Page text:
In the wake of Jawbone releasing the Up Move and Up3 this week, the fight for the ultimate fitness tracker has thrown the wearables race into a whole new realm.
With market forecasts of wearables dominating the holiday sales this year, we decided to take a look and compare the competition to see where your money’s best spent. It might just help you achieve those New Year’s resolutions once and for all.
UP3 // $179
Dropped like a smart bomb this week, the newest wearable by Jawbone is the self-proclaimed “First Truly Wearable Heart Rate Monitor.” True that. You can wear this to bed, in the shower and the battery life on it is great — lasting as long as a week
between charges. Rather that using energy-hungry sensors to track your cardiac activity, this works by sending a little pulse into your body called bioimpedance
, and measures its results, including your respiratory rate. Design notwithstanding, the UP3 is a very smart investment that could rekindle your lost love for long-distance running.
Jawbone UP3 Website
UP Move // $49
Think a weeklong charge is great? Well the UP Move’s battery boasts enough juice to last 6 months long, not to mention is dirt cheap. It can either be worn on the wrist, or can be clipped onto clothing, counting steps and measuring calories burned, and your sleep quality. This would be a great investment for someone who’s truly focused on their health, but doesn’t need all the bells and whistles of a full-blown smartwatch. Bonus is that it comes in multiple color options, too.
Jawbone UP Move Website
Moov // $80
This handsome little health tracker looks quite a bit like the Moto 360 smartwatch, but is not anything like it. Positioning itself primarily to people who genuinely want to get healthy, the unique selling factor here is the Moov’s AI coach apps. While most wearables are touted to claim that giving “motivation” to their user is a huge facet of their platform, this device in particular has partner apps to accompany training programs in running, boxing, swimming, cycling and body weight exercises. Available just in time for the holidays.
Nike Fuelband SE // $99
The price was recently knocked down, most likely due to all the other great competitors out there who essentially do the same thing. The upside to the Nike variety is its design and feel – if you’ve felt the quality and weight of the rubber material over your wrist it is something you will understand. While it’s not been recommended for serious athletes for some inconsistency reasons, it’s a sure pleaser for a running enthusiast who’s loved the Nike brand since day one. The design and color options are fantastic, too.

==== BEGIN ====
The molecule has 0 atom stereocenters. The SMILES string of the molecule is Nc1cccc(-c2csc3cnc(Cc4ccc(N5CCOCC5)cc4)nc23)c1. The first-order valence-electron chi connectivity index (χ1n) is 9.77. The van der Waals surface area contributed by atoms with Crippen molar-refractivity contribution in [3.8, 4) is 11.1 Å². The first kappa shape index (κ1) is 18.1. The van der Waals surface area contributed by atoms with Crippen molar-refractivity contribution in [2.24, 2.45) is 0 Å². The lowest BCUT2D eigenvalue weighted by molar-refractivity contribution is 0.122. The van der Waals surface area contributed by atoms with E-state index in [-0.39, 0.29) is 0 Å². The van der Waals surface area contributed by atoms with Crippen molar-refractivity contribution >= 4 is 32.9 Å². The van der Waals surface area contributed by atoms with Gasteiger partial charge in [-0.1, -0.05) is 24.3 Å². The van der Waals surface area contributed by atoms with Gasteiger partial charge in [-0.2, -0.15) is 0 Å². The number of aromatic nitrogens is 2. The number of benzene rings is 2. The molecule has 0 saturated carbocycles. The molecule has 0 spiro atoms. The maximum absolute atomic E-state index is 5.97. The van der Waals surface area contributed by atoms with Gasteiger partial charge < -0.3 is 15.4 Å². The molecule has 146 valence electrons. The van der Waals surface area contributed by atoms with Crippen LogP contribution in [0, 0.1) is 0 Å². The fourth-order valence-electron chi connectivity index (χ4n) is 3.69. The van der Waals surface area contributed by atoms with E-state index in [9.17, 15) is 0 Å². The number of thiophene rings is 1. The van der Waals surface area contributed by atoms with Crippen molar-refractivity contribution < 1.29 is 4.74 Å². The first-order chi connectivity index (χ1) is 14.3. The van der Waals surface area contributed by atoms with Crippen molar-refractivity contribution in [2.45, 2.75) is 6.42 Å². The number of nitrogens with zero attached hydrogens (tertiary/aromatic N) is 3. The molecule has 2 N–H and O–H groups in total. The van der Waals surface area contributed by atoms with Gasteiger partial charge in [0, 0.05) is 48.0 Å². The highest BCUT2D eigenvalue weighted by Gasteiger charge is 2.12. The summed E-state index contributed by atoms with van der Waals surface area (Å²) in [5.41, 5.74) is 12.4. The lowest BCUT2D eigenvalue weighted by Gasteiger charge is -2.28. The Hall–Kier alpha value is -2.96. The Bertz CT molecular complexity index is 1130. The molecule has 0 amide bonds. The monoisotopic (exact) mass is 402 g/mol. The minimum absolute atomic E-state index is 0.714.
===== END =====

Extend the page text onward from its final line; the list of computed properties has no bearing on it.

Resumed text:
Nike Fuelband website
Samsung Gear Fit // $141
Samsung’s line of smartwatches have been getting accolades from tech experts
since day 1. They set the tone for the wearables race from the beginning, and have continually stayed on top as one of the key players by pushing innovation and great design past Motorolla and other competitors like Pebble, which offer very different things with equally elegant design and functionality. The Gear Fit fitness tracker is no exception – it’s a beautiful, a reliable way to track your fitness goals and accomplishments, syncing seamlessly to your other Android devices. The battery lasts up to 5 days on a single charge, and this wrist candy is water and dust resistant. With this price point, we’d recommend it for someone who not only appreciates a good run with analytics to back up their fitness regime, but for the extra bit of geek who will appreciate all the tech that goes with it.
Samsung Gear Fit Website
The Future of Fitness Trackers?
Just like any other realm of the human experience, we can only make decisions based on the information we have in front of us. As of today, we can confidently say that these are some of the best fitness trackers in the world — for now.
AppleWatch is slated to come out early 2015,
which means you won’t have it in time for the holidays, but it will be another option if you’re willing to hold out on the sales season and wait a little longer for this hotly anticipated little piece of technology.
At the keynote, the company emphasized the AppleWatch as a fitness companion that will incorporate lots of interactive features to keep the user active and healthy, such as setting daily and weekly activity goals, keeping tabs on how much you move in a day, and so on. With the price tag touted to start at $349, it’s granted to do a lot more things than be a fitness tracker.